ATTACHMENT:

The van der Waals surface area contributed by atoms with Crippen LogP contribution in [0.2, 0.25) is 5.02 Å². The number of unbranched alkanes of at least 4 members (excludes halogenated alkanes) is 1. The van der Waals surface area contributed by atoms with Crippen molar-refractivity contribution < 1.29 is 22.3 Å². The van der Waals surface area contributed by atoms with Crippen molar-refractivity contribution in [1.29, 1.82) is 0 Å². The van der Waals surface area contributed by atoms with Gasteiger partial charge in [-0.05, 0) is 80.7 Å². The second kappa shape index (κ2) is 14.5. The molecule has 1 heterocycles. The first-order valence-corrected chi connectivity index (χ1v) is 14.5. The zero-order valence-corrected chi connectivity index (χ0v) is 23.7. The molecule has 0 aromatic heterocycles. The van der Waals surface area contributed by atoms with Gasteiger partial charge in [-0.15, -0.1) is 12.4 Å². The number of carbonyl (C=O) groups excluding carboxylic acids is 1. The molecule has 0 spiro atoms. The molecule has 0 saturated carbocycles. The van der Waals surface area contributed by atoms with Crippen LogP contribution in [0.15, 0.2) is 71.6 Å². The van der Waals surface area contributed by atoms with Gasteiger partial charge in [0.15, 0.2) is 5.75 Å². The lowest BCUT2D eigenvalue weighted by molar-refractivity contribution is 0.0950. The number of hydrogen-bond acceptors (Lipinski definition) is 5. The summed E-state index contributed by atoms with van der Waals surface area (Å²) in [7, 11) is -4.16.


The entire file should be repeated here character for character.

The van der Waals surface area contributed by atoms with Crippen LogP contribution in [0.2, 0.25) is 5.02 Å². The number of unbranched alkanes of at least 4 members (excludes halogenated alkanes) is 1. The van der Waals surface area contributed by atoms with Crippen molar-refractivity contribution < 1.29 is 22.3 Å². The van der Waals surface area contributed by atoms with Crippen molar-refractivity contribution in [1.29, 1.82) is 0 Å². The van der Waals surface area contributed by atoms with Gasteiger partial charge in [-0.05, 0) is 80.7 Å². The second kappa shape index (κ2) is 14.5. The molecule has 1 heterocycles. The first-order valence-corrected chi connectivity index (χ1v) is 14.5. The zero-order valence-corrected chi connectivity index (χ0v) is 23.7. The molecule has 0 aromatic heterocycles. The van der Waals surface area contributed by atoms with Gasteiger partial charge in [-0.15, -0.1) is 12.4 Å². The number of carbonyl (C=O) groups excluding carboxylic acids is 1. The molecule has 0 spiro atoms. The molecule has 0 saturated carbocycles. The van der Waals surface area contributed by atoms with Crippen LogP contribution in [0.15, 0.2) is 71.6 Å². The van der Waals surface area contributed by atoms with Gasteiger partial charge in [0.15, 0.2) is 5.75 Å². The lowest BCUT2D eigenvalue weighted by molar-refractivity contribution is 0.0950. The number of hydrogen-bond acceptors (Lipinski definition) is 5. The summed E-state index contributed by atoms with van der Waals surface area (Å²) in [7, 11) is -4.16.